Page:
Philippine police mull total ban on firecrackers
MANILA PHILIPPINE National Police (PNP) chief Director General Nicanor Bartolome on Saturday said he was considering the proposal of a total ban on fireworks to put a stop to New Year injuries.
Speaking at a press conference at the East Avenue Medical Center Bartolome said that a law banning and not merely regulating the manufacture, distribution and use of fireworks would put a stop to injuries during the New Year revelry.
“It would be better to stop all together. When you regulate there will always be ways to dodge it. So it’s better if there’s none totally,”the PNP chief said. He revealed that it was not easy closing down stalls selling illegal fireworks, which the PNP recently intensified, ahead of the New Year.
Bartolome said that most of their operations were buybust operations as many of those selling the prohibited firecrackers hid them from plain view, tucked away in cabinets and containers.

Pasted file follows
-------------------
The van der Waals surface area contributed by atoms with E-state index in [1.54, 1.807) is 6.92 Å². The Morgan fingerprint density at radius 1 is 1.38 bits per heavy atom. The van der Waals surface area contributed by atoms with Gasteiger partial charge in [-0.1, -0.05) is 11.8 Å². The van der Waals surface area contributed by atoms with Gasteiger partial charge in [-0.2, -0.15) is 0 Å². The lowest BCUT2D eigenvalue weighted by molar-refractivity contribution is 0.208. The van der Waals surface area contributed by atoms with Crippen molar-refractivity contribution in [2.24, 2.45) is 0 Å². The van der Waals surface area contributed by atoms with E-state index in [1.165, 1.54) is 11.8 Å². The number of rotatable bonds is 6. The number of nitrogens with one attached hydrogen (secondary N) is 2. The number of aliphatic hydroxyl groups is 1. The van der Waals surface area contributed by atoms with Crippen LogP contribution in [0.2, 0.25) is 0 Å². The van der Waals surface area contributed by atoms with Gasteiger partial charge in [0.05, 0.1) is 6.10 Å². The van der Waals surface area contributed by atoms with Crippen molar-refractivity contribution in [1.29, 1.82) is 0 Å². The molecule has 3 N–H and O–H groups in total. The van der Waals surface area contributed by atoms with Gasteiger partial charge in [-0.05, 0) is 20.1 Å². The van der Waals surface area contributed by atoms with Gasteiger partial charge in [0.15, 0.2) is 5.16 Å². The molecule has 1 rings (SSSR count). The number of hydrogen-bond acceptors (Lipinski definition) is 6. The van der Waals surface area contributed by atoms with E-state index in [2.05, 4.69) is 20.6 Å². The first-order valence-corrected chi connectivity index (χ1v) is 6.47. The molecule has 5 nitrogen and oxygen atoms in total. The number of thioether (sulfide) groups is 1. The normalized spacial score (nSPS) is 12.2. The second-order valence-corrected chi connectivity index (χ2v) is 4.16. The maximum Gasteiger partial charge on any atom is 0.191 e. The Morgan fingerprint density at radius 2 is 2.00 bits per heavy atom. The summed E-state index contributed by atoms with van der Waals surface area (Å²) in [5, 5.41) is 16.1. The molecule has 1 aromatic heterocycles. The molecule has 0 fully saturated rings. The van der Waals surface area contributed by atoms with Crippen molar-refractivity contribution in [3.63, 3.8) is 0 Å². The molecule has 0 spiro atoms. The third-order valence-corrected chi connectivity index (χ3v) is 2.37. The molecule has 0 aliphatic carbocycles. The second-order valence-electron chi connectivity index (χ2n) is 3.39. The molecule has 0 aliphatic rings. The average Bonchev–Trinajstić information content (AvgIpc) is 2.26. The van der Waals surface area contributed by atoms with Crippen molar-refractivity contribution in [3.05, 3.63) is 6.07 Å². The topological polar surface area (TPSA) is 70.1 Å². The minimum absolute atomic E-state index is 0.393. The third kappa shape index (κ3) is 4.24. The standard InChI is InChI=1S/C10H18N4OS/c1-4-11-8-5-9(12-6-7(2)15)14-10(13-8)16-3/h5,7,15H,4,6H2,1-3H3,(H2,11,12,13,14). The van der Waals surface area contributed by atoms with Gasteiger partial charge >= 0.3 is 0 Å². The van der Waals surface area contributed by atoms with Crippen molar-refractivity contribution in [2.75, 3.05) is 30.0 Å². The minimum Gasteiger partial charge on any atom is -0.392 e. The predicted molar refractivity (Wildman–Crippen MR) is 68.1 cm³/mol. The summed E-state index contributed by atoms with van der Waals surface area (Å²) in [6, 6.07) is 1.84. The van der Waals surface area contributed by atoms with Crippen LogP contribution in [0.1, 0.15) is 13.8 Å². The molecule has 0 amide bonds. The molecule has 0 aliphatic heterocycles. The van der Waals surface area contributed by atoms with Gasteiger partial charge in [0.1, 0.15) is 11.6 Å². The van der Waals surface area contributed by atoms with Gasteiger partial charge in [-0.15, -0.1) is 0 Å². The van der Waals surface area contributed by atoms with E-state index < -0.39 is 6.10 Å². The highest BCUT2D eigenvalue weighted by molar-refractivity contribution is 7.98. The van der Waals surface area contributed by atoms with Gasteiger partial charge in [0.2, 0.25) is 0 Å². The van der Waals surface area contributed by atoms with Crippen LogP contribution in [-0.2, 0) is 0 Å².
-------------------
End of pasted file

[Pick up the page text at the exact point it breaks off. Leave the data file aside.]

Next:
Another issue that constantly worried the police was that many of those selling fireworks were not properly trained. Bartolome said that those selling fireworks should all undergo training as improper handling of the pyrotechnic devices was “risky.” He said that even in the disposal of unused firecrackers should be left to those trained, explaining that each police unit usually had a personnel trained to properly dispose fireworks.
More than 200 people have been injured by illegal firecrackers and celebratory gunfire in the Philippines despite a government scare campaign against reckless New Year revelries, officials said on Saturday. Stray bullets wounded eight people and 197 were injured by powerful firecrackers from December 21 to 30, Health Assistant Secretary Enrique Tayag said, adding that more than half of the victims were children. At least 14 had to undergo amputations, mostly of fingers, because of their injuries. Officials fear the number of injuries may rise as superstitious Filipinos bid goodbye to a year of natural disasters and economic uncertainty.
Many Filipinos, largely influenced by Chinese tradition, believe that noisy New Year’s celebrations drive away evil and misfortune. But they have carried that superstition to extremes, exploding huge firecrackers and firing guns to welcome the new year despite threats of arrest. One particularly huge triangular firecracker is labelled “Goodbye Philippines.”